First day was tough though. I had to get my bearings in unfamiliar territories. Get used to the wheel, the studio, the clay body in use for the class, the people around me. I am not used to the noise while I work, it was probably the toughest adjustment. But the next day I was relaxed and back into a creative mode.

Mugs mugs mugs !

Danae at the wheel

Merle burning the midnight oil

Ron rocking handles

Joe demoing slanting mugs

Richard explaining Soda firing
I have to credit our two instructors for that. Richard Burkett and Joe Molinaro are wonderful teachers, eager to share their knowledge, their techniques, their vision. Watching them demo-ing cups, handles, slabs, vases, teapots, double-walled vessels, among others, my brain went into overdrive. I had to try everything, pushing myself out of my comfort zone. I was throwing and darting in my sleep ! And let's not forget slicing, stamping, extruding, rolling slabs. I learned so much about surface decoration and shape alteration, just that made the trip worth it.

Kiln loaded
David praying soda solution
Danae and Merle checking out the results

Pretty colors !
But it was a soda firing class after all. And we did manage to cram 5 firings in. Ah yes, soda, not salt. Salt kiln was not set up, booo. Joe, who fires only salt in Kentucky, was bummed too. Plenty to learn though. Several flashing slips to use. Glazes to discover. And on top of that the soda effect, unpredictable and capricious.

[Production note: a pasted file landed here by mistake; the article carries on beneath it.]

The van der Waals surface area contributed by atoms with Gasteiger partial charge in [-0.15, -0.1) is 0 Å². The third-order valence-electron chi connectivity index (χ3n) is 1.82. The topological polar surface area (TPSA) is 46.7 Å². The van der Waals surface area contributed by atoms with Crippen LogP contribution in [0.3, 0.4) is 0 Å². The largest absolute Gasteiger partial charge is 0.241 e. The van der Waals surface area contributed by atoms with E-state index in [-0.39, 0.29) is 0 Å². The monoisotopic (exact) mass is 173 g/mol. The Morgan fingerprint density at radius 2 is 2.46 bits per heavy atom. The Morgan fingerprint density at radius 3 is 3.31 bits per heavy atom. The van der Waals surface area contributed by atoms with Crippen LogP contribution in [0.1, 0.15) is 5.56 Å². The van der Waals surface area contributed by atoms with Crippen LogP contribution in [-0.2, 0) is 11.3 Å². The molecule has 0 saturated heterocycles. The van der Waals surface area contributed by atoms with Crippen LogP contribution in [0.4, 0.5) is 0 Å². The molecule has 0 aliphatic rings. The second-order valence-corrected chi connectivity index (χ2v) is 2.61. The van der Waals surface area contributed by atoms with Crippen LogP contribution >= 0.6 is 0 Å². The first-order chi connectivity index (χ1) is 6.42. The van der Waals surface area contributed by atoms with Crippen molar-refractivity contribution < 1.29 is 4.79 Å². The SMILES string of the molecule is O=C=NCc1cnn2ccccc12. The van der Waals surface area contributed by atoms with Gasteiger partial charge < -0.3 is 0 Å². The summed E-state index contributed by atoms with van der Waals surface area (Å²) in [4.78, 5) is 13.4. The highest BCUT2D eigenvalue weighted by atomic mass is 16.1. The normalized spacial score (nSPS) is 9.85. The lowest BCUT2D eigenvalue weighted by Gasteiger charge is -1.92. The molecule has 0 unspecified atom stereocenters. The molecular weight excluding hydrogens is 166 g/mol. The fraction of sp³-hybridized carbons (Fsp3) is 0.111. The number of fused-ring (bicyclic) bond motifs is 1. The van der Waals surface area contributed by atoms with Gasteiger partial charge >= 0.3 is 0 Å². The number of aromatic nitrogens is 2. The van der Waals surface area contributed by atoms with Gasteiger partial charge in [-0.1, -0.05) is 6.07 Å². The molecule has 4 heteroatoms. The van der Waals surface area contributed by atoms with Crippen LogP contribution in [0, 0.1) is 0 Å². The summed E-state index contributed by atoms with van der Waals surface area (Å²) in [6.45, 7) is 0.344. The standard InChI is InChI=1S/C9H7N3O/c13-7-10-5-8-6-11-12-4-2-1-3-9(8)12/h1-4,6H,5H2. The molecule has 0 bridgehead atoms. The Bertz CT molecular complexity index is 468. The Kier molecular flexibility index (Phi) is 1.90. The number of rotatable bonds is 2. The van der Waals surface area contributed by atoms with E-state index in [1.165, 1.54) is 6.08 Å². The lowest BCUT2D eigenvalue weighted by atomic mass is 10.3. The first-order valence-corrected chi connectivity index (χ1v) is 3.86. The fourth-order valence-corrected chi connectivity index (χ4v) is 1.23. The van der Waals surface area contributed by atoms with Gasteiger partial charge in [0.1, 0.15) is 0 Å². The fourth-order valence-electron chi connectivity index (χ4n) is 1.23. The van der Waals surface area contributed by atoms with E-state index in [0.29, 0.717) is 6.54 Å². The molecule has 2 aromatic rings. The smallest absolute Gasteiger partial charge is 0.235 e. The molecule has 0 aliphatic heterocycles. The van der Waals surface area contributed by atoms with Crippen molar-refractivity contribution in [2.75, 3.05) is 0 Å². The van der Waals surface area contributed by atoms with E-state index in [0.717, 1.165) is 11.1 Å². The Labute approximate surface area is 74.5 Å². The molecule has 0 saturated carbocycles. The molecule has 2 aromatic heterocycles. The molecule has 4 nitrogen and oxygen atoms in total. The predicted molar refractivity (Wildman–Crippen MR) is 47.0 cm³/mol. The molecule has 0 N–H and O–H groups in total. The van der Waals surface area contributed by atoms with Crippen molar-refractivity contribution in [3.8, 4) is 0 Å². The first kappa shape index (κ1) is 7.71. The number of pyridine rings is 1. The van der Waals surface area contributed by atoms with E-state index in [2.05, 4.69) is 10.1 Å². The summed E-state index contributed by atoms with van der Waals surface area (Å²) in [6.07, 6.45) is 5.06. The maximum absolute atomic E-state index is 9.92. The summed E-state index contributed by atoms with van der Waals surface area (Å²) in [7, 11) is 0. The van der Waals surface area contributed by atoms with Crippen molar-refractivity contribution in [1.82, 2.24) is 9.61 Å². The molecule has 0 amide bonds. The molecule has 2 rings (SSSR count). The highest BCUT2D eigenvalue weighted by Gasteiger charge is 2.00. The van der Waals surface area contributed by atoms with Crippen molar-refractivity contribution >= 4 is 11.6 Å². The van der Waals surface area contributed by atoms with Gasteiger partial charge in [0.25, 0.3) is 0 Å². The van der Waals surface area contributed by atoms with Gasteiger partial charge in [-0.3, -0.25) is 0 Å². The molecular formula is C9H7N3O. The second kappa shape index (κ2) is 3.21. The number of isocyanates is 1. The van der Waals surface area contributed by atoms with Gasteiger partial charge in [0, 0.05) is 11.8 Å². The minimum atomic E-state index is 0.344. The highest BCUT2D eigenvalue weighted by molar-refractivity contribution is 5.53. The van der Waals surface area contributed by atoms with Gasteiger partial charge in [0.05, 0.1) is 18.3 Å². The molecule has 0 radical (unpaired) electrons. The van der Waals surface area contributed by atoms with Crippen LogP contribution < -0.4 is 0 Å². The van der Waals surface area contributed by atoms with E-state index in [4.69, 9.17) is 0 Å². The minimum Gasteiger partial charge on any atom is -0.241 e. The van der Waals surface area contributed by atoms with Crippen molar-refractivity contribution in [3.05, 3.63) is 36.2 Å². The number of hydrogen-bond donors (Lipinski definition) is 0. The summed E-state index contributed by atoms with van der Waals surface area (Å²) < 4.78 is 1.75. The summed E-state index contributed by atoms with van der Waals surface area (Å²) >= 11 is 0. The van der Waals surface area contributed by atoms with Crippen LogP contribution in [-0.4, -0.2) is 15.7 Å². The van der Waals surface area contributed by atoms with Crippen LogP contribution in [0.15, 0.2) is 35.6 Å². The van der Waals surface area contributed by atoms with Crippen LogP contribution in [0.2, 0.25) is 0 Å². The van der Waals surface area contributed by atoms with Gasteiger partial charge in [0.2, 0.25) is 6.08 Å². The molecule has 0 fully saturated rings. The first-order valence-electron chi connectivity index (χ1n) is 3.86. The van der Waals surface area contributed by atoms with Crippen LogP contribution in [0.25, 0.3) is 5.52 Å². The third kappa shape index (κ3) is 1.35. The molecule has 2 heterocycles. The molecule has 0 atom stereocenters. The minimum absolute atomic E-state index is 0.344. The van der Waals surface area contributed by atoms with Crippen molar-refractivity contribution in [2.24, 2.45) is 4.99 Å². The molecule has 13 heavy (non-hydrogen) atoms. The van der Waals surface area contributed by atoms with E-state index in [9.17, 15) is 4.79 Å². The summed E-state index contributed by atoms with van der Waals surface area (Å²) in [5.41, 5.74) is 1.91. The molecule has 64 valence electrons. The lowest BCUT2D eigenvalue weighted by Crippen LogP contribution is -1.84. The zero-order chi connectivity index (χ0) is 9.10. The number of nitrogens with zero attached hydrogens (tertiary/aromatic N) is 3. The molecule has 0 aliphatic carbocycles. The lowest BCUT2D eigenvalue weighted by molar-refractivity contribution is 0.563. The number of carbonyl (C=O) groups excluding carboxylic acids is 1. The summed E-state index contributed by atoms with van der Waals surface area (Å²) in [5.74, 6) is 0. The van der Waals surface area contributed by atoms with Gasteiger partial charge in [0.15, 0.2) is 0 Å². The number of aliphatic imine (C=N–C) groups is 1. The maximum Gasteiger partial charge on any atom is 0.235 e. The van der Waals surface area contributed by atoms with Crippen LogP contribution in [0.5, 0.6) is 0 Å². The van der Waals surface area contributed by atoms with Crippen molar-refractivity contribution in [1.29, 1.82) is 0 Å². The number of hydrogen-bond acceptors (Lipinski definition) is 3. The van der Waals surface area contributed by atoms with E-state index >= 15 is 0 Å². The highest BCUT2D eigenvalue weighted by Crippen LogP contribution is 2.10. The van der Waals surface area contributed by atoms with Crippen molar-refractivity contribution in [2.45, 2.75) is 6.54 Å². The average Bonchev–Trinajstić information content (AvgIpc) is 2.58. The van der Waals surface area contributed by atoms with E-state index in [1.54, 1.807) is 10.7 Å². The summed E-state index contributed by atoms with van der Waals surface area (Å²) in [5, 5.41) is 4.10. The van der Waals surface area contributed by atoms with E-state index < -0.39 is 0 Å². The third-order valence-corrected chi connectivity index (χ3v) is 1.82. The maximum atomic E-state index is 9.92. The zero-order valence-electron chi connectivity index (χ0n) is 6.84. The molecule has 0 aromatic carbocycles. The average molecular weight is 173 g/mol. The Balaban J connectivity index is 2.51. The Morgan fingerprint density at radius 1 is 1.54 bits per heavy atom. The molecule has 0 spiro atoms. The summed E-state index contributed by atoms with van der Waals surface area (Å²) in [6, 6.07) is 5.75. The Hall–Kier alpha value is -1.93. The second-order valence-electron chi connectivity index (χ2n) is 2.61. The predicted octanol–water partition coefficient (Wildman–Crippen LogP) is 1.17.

It sure was unpredictable. Firings were uneven in temperatures, with accidents (cone pack explosion, shelf breaking). Kiln was newly built, with little mileage. Its behavior was pretty much unknown. Consequently, I "lost" a fair number of pieces, close to 50% of them. Some got broken (bad shelf), underfired, overfired, overexposed with soda. But some turned out great ! So yes, I'll try soda again. The colors are warm, with a deep shine that makes the pieces pop. I undestand the attraction, it can become addictive.

Midweek potluck fun
(LtoR: Harriet, Eileen, Ron, Nancy, Deirdre, Merle, Danae)
Part of what made this class so fun was the people. Coming up with Merle, Danae, and Ron from Clay Associates, and sharing a house with them was a total hoot ! Starting with the house. Each bedroom had a theme, each one more outrageous than the other. Ron's Safari room topped them all, complete with a huge white tiger that shared the bed with Ron. Me, I slept with the fishes :) Two fish pillows on the bed, fishing gear on the walls, small bear in a corner, stuffed critter on the bed chest.  But the company was priceless. All cooks, we never went hungry. Or thirsty. Great wine selection from Danae, and a mean gin tonic from Ron. Both welcome after a hard day of clay.

Ron and his white tiger
The class had interesting people. Never a dull moment. My fave was Nancy, an 80-yo firecracker who had plenty of stories to share. Our two techs, David and Steven, were very nice and always ready to help, under the command of Terry, the department head. The week was capped at Terry's house for a potluck with all the students from the three ceramics classes. That was a great way to toast the end the week and say goodbye to some new friends we've made.
In summary, I am hooked. And I am eager to discover next Summer's program!